DECISION ON KASHMIR DOESN’T AFFECT LAC
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External Affairs Minister S. Jaishankar reassured China that New Delhi’s decision to exercise greater administrative control over Ladakh would have no implications for India’s external boundaries or the Line of Actual Control with China.
- Jaishankar, who is on a crucial three-day visit to China, also called on Chinese Vice President Wang Qishan, considered a confidant of President Xi Jinping.
- Revoking the Article 370 on Jammu and Kashmir were aimed at better governance and socio-economic development.
- In this issue, India was not raising any additional territorial claims.
- Jaishankar’s remarks follow the Chinese Foreign Ministry’s earlier response that India had “continued to damage China’s territorial sovereignty by unilaterally modifying the form of domestic law.”
- Regarding the boundary question, the two sides had agreed to a fair, reasonable and mutually acceptable settlement based on the 2005 Political Parameters and Guiding Principles.
- In the negotiations, China had raised the question of Aksai Chin and India’s decision to withdraw special status to Jammu and Kashmir. For this question, External Affairs Minister S. Jaishankar replied that, this was an internal matter and the sole prerogative of the country for India. This won’t impact the Line of Control (LoC) and also the Line of Actual Control where India’s relation is concerned with Pakistan and China.
- Have agreed on the following political parameters and guiding principles for a boundary settlement;
The two sides will resolve the boundary question through peaceful and friendly consultations. Neither side shall use or threaten to use force against the other by any means. The final solution of the boundary question will significantly promote good neighbourly and friendly relations between India and China.
The two sides should, in accordance with the Five Principles of Peaceful Coexistence, seek a fair, reasonable and mutually acceptable solution to the boundary question through consultations on an equal footing, proceeding from the political perspective of overall bilateral relations.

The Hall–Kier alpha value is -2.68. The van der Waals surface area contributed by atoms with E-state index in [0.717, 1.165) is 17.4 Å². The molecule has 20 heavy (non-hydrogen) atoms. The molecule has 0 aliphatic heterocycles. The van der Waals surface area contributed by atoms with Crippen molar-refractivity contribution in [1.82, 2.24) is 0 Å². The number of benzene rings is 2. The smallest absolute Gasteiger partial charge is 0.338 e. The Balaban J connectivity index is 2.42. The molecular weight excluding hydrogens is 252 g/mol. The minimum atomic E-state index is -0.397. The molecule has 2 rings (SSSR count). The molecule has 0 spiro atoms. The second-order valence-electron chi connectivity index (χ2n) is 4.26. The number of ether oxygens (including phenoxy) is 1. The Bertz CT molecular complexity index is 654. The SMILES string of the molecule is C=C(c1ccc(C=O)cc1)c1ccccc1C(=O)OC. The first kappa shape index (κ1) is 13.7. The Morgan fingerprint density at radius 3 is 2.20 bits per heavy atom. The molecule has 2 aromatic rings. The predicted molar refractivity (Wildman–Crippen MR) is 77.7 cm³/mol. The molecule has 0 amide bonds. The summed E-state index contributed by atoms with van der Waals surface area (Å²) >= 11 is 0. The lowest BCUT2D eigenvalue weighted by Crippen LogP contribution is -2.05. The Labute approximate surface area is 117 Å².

Both sides should, in the spirit of mutual respect and mutual understanding, make meaningful and mutually acceptable adjustments to their respective positions on the boundary question, so as to arrive at a package settlement to the boundary question. The boundary settlement must be final, covering all sectors of the India-China boundary.
The two sides will give due consideration to each other’s strategic and reasonable interests, and the principle of mutual and equal security.
The two sides will take into account, inter alia, historical evidence, national sentiments, practical difficulties and reasonable concerns and sensitivities of both sides, and the actual state of border areas.
The boundary should be along well-defined and easily identifiable natural geographical features to be mutually agreed upon between the two sides.
In reaching a boundary settlement, the two sides shall safeguard due interests of their settled populations in the border areas.
Within the agreed framework of the final boundary settlement, the delineation of the boundary will be carried out utilising means such as modern cartographic and surveying practices and joint surveys.
Pending an ultimate settlement of the boundary question, the two sides should strictly respect and observe the line of actual control and work together to maintain peace and tranquillity in the border areas. The India-China Joint Working Group and the India-China Diplomatic and Military Expert Group shall continue their work under the Agreements of 7 September 1993 and 29 November 1996, including the clarification of the line of actual control and the implementation of confidence building measures.
The Special Representatives on the boundary question shall continue their consultations in an earnest manner with the objective of arriving at an agreed framework for a boundary settlement, which will provide the basis for the delineation and demarcation of the India-China boundary to be subsequently undertaken by civil and military officials and surveyors of the two sides.
This Agreement shall come into force as of the date of signature and is subject to amendment and addition by mutual agreement in writing between the two sides.
- Signed in duplicate in New Delhi on 11 April, 2005, in the Hindi, Chinese and English languages, all three texts being equally authentic. In case of divergence, the English text shall prevail.
aksai chin aksai chin
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